Learning from the 1986 Tax Reform Act
April 27, 2011
The 1986 Tax Reform Act (TRA86) was designed to improve three aspects of the tax code: efficiency, equity and simplicity. TRA86 accomplished all three goals in some measure by reducing the standard rates, increasing the standard deduction, and ending various tax expenditures that distributed resources to less efficient production purposes that sometimes served as the proverbial tax haven. But Congress has since narrowed the tax base and raised income tax rates, say Jason Fichtner, a senior research fellow at the Mercatus Center, and Jacob Feldman, a professor at Rutgers, The State University of New Jersey.
Fichtner and Feldman examine TRA86 goals of efficiency, equity and simplicity, to find the lasting successes and failures. Now, 25 years later, the federal tax code is again in dire need of reform.
- Successful tax reform must be based on the lessons of the Tax Reform Act of 1986, both its accomplishments and failures.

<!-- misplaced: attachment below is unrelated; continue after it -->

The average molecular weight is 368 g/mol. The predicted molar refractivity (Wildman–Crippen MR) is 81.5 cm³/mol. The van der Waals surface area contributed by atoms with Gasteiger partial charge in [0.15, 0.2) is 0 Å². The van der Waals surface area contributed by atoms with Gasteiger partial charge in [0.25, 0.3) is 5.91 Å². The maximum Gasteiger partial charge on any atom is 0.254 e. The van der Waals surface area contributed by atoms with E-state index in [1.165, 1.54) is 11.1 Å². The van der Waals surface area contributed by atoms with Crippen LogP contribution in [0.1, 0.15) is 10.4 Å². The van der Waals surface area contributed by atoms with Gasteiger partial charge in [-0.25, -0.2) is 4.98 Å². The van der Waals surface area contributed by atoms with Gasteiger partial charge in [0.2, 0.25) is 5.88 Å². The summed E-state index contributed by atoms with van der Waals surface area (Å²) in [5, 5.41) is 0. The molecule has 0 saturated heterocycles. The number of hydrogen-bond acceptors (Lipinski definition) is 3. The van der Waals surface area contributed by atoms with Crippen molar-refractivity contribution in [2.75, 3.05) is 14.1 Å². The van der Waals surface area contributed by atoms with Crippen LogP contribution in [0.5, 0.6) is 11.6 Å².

- Against an array of special-interest groups, bipartisan reform occurred that promoted greater efficiency, equity and simplicity in the tax code.
- The problem was that TRA86 did not tear down the largest tax expenditures that have since continued to grow.
- Even those tax expenditures that are considered to be politically untouchable must be on the table if the tax code is to promote strong and stable economic growth.
- Additionally, it might be necessary to create institutional reforms to prevent future tax expenditures from being added.
Failure to learn the lessons of TRA86 will only doom future reform efforts, say Fichtner and Feldman.
Source: Jason Fichtner and Jacob Feldman, "What Policy Makers Need to Learn to Avoid the Mistakes of the Past," Mercatus Center, April 2011.
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